MONTREAL - It's been an exciting year for Jordan Harris. In his first year in the NCAA, he helped the Northeastern University Huskies to a Beanpot win and earned an invitation to the World Junior Summer Showcase with Team USA. We caught up with the 19-year-old rearguard at development camp to find out more about his first year in the college ranks, his thoughts on the chance to represent his country, and more.
You're at your second development camp. Have you been approaching this one a bit differently?
JORDAN HARRIS: A little bit, yeah. You just feel a little more relaxed overall. The first year, you're a little on edge. Everything's going fast and you're trying to meet new faces and people. So the second year round you know what you're going through already. I feel like you have a little more confidence in what you can show on the ice as well. Having Frankie [player development coach Francis Bouillon] and [director of player development Rob] Ramage come down to games... they already know your game. You're a little more relaxed, I'd say.
Did you build up a bit of a rapport with Ramage and Bouillon?
JH: A little bit, yeah. I know they made it to a few games of ours. We had the chance to talk with both of them about my game and what they saw moving on for the future. It's good to see that they care about us as players. To be able to build a relationship was good.
Would you say that you've taken on a bit more of a leadership role with people who are here for the first time?
JH: Yes, exactly. Especially with Jayden [Struble], knowing him before, he had a few questions. Just being able to answer and be there for other younger guys if they have any questions. It's been good.
NCAA rules prevent you from taking part in any other camps with the Canadiens (i.e. rookie camp). Does that change your approach at development camp and what you're hoping to take out of it?
JH: I've never really thought about that. I just try to take in as much as I can, honestly. And they do a great job here just with teaching and hitting all aspects of being a hockey player. I wouldn't think you have to be more focused, or that you have less of an opportunity to take extra things in, but I feel like they do a good job explaining everything. I'm just trying to soak in as much as I can.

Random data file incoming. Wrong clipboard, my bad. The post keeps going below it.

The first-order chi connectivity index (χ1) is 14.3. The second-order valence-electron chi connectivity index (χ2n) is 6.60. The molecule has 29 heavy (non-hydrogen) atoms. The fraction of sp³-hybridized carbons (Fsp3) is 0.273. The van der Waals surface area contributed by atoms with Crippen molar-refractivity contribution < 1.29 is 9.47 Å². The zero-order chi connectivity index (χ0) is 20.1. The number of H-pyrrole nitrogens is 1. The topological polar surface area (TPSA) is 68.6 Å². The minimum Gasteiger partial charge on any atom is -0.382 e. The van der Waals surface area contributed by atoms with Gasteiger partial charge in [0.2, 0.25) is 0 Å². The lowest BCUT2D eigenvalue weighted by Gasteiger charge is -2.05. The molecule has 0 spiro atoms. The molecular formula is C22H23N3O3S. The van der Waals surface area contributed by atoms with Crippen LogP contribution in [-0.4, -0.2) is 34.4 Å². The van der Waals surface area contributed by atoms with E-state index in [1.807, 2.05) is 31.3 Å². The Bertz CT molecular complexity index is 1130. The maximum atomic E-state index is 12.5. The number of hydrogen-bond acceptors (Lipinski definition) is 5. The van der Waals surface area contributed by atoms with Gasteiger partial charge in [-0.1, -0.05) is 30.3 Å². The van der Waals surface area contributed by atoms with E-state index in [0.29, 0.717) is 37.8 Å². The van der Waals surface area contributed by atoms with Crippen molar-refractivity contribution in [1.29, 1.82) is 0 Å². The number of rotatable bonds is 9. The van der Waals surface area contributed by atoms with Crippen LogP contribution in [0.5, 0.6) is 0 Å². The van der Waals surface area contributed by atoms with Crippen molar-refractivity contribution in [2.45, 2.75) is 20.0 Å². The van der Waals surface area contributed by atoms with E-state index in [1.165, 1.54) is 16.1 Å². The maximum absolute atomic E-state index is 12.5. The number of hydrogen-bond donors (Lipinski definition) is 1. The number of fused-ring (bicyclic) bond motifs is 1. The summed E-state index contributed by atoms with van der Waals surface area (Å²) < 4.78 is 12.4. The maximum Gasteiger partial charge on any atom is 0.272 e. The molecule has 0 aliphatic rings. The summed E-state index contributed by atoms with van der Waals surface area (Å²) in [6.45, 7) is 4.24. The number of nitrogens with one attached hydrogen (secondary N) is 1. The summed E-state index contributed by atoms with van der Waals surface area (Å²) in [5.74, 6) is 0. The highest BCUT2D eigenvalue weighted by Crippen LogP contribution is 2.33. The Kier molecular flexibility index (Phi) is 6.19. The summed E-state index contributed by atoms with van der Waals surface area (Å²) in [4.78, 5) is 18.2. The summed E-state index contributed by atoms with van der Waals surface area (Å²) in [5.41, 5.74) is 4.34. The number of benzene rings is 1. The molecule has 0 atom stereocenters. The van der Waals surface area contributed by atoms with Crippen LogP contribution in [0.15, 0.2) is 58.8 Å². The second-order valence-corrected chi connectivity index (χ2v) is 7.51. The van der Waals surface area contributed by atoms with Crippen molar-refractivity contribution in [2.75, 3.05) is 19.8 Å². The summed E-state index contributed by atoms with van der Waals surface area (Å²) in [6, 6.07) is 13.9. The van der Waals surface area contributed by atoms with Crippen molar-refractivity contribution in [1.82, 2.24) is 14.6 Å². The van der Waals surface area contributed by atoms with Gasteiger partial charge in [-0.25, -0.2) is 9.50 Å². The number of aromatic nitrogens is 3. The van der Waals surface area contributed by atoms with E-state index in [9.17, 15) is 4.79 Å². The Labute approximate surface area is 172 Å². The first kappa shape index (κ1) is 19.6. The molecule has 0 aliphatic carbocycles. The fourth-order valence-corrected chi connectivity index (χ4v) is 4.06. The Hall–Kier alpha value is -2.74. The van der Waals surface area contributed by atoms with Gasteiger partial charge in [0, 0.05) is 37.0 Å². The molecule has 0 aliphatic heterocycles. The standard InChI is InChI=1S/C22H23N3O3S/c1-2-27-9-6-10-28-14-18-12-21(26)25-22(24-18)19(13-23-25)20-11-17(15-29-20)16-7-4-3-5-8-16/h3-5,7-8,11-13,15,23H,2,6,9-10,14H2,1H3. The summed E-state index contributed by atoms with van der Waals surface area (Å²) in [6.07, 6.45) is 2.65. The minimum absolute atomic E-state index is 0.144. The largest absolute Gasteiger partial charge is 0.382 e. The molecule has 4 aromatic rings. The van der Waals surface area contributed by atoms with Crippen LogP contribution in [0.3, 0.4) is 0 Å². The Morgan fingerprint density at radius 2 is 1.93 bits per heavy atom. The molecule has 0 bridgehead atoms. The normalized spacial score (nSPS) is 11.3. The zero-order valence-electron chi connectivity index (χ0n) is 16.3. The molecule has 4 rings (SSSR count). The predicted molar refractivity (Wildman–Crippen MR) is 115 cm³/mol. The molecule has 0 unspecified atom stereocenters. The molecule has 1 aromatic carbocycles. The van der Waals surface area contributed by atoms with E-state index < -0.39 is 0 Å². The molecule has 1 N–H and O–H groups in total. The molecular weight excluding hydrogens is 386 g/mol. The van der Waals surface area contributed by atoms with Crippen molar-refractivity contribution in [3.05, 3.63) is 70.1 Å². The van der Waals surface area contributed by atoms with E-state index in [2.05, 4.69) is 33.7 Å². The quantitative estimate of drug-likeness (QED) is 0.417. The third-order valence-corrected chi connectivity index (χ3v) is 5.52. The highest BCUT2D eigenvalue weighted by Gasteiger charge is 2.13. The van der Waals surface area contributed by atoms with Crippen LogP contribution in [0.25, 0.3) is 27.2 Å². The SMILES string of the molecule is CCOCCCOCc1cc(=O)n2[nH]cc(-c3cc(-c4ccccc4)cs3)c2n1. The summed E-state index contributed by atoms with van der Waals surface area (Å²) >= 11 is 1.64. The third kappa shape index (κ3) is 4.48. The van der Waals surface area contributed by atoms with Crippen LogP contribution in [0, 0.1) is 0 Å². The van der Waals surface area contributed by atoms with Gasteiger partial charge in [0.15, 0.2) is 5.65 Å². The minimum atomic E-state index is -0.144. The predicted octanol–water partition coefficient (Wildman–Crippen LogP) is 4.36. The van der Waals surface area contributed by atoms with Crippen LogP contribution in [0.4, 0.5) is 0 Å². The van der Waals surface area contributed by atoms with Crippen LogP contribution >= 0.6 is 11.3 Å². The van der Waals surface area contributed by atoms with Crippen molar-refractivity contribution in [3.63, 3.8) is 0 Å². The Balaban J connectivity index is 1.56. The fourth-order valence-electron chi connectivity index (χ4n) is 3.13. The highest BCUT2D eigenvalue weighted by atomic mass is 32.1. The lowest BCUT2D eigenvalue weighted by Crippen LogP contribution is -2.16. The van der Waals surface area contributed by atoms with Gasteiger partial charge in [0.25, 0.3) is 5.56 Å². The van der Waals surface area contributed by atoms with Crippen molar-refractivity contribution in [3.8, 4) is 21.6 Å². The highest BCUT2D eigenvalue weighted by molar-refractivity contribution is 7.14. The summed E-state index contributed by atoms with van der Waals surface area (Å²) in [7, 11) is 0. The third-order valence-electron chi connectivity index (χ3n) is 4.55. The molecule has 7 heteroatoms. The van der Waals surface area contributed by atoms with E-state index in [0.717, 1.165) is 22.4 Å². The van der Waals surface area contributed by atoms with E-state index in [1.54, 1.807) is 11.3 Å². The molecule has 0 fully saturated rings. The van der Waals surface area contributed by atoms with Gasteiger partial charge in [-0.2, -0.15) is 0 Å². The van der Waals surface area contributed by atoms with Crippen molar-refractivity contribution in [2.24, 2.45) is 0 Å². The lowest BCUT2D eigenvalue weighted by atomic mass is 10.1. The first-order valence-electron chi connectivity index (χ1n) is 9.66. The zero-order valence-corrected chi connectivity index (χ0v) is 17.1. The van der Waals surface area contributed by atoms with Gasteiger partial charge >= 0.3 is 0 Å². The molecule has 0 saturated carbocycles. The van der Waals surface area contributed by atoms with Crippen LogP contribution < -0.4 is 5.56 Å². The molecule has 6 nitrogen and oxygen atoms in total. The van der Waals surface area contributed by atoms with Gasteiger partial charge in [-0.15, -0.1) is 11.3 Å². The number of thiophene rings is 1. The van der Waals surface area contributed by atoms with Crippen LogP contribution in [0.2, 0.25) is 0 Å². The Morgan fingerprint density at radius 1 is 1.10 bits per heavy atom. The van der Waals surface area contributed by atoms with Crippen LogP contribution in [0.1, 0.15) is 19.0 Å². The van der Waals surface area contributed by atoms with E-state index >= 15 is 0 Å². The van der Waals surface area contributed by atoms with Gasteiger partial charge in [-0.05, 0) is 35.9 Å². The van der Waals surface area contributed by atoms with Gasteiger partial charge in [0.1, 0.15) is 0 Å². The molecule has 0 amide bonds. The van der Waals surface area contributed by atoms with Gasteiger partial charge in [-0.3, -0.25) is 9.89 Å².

Last year, you were coming here after your last year in high school. Does it feel different now that you've had a year of college hockey and that environment behind you?
JH: I guess so. In college, the talent and the skill is a lot deeper than in prep school. And the guys here are a bit older, so it's more of a level playing field. Coming from prep school, there are some good players, but the talent is definitely not nearly as deep and the pace here is a lot faster. So I feel like having a year under my belt at a lot higher level has given me more confidence in being able to do what I can as a player and make plays and stuff like that.
How did it feel to get invited to the World Junior Summer Showcase for Team USA?
JH: It's pretty exciting. Obviously, any chance you have to try out for a US team is really special. I've never made the US team in the past so hopefully, this one's the one. But it's really exciting to just be given the opportunity. Anytime you get recognized for the work that you put in and are given a chance to compete on an international level is really special.
We spoke to your former coach at Kimball Union, Tim Whitehead, last summer. Have you still been picking up the lacrosse stick at all?
JH: No, my coach wouldn't have any of that. I haven't touched a lacrosse stick. It's all hockey from here on out.
Do you miss it at all?
JH: A little bit. It was fun, but I'm all in for hockey from now on.